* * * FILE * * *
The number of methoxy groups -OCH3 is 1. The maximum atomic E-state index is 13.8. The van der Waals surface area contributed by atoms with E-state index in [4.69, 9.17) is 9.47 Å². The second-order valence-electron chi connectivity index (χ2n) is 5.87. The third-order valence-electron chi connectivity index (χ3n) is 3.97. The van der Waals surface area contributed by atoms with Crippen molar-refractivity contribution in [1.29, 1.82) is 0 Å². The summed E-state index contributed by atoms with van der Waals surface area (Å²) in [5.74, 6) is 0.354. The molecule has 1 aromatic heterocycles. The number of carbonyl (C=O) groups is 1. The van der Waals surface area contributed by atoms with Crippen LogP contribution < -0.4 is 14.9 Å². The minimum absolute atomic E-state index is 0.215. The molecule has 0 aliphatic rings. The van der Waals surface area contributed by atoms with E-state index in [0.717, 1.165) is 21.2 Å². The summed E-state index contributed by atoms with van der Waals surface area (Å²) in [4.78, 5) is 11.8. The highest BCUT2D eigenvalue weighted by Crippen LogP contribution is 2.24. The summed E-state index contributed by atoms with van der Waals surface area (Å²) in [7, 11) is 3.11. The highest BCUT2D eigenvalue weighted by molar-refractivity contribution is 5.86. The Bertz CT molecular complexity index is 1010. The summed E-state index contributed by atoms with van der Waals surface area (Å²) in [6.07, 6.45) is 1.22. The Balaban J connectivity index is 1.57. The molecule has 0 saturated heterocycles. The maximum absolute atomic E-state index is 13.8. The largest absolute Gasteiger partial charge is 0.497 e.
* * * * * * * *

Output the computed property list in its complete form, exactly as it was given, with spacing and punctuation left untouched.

The number of methoxy groups -OCH3 is 1. The maximum atomic E-state index is 13.8. The van der Waals surface area contributed by atoms with E-state index in [4.69, 9.17) is 9.47 Å². The second-order valence-electron chi connectivity index (χ2n) is 5.87. The third-order valence-electron chi connectivity index (χ3n) is 3.97. The van der Waals surface area contributed by atoms with Crippen molar-refractivity contribution in [1.29, 1.82) is 0 Å². The summed E-state index contributed by atoms with van der Waals surface area (Å²) in [5.74, 6) is 0.354. The molecule has 1 aromatic heterocycles. The number of carbonyl (C=O) groups is 1. The van der Waals surface area contributed by atoms with Crippen LogP contribution < -0.4 is 14.9 Å². The minimum absolute atomic E-state index is 0.215. The molecule has 0 aliphatic rings. The van der Waals surface area contributed by atoms with E-state index in [0.717, 1.165) is 21.2 Å². The summed E-state index contributed by atoms with van der Waals surface area (Å²) in [4.78, 5) is 11.8. The highest BCUT2D eigenvalue weighted by Crippen LogP contribution is 2.24. The summed E-state index contributed by atoms with van der Waals surface area (Å²) in [7, 11) is 3.11. The highest BCUT2D eigenvalue weighted by molar-refractivity contribution is 5.86. The Bertz CT molecular complexity index is 1010. The summed E-state index contributed by atoms with van der Waals surface area (Å²) in [6.07, 6.45) is 1.22. The Balaban J connectivity index is 1.57. The molecule has 0 saturated heterocycles. The maximum absolute atomic E-state index is 13.8. The largest absolute Gasteiger partial charge is 0.497 e.